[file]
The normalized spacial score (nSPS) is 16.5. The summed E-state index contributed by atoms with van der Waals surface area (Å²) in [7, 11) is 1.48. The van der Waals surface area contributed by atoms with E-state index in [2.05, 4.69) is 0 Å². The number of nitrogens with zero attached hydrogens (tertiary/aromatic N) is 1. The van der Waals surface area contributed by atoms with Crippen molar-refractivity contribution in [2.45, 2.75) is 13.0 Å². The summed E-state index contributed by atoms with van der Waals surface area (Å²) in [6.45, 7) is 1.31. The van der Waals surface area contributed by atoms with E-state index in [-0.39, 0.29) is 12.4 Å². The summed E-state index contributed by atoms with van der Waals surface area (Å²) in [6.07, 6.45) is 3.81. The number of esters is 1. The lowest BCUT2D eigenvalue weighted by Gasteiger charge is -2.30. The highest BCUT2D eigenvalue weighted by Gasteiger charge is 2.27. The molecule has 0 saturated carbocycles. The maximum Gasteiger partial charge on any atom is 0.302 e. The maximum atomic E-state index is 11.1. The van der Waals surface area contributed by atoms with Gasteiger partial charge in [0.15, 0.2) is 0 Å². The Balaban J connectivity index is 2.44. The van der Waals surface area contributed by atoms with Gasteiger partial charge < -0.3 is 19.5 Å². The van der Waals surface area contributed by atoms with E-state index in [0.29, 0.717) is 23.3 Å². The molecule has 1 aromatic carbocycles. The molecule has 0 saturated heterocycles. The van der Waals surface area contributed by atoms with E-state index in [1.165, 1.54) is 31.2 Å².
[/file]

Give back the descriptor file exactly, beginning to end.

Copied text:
The normalized spacial score (nSPS) is 16.5. The summed E-state index contributed by atoms with van der Waals surface area (Å²) in [7, 11) is 1.48. The van der Waals surface area contributed by atoms with E-state index in [2.05, 4.69) is 0 Å². The number of nitrogens with zero attached hydrogens (tertiary/aromatic N) is 1. The van der Waals surface area contributed by atoms with Crippen molar-refractivity contribution in [2.45, 2.75) is 13.0 Å². The summed E-state index contributed by atoms with van der Waals surface area (Å²) in [6.45, 7) is 1.31. The van der Waals surface area contributed by atoms with E-state index in [-0.39, 0.29) is 12.4 Å². The summed E-state index contributed by atoms with van der Waals surface area (Å²) in [6.07, 6.45) is 3.81. The number of esters is 1. The lowest BCUT2D eigenvalue weighted by Gasteiger charge is -2.30. The highest BCUT2D eigenvalue weighted by Gasteiger charge is 2.27. The molecule has 0 saturated carbocycles. The maximum Gasteiger partial charge on any atom is 0.302 e. The maximum atomic E-state index is 11.1. The van der Waals surface area contributed by atoms with Gasteiger partial charge in [0.15, 0.2) is 0 Å². The Balaban J connectivity index is 2.44. The van der Waals surface area contributed by atoms with Gasteiger partial charge < -0.3 is 19.5 Å². The van der Waals surface area contributed by atoms with E-state index in [0.29, 0.717) is 23.3 Å². The molecule has 1 aromatic carbocycles. The molecule has 0 saturated heterocycles. The van der Waals surface area contributed by atoms with E-state index in [1.165, 1.54) is 31.2 Å².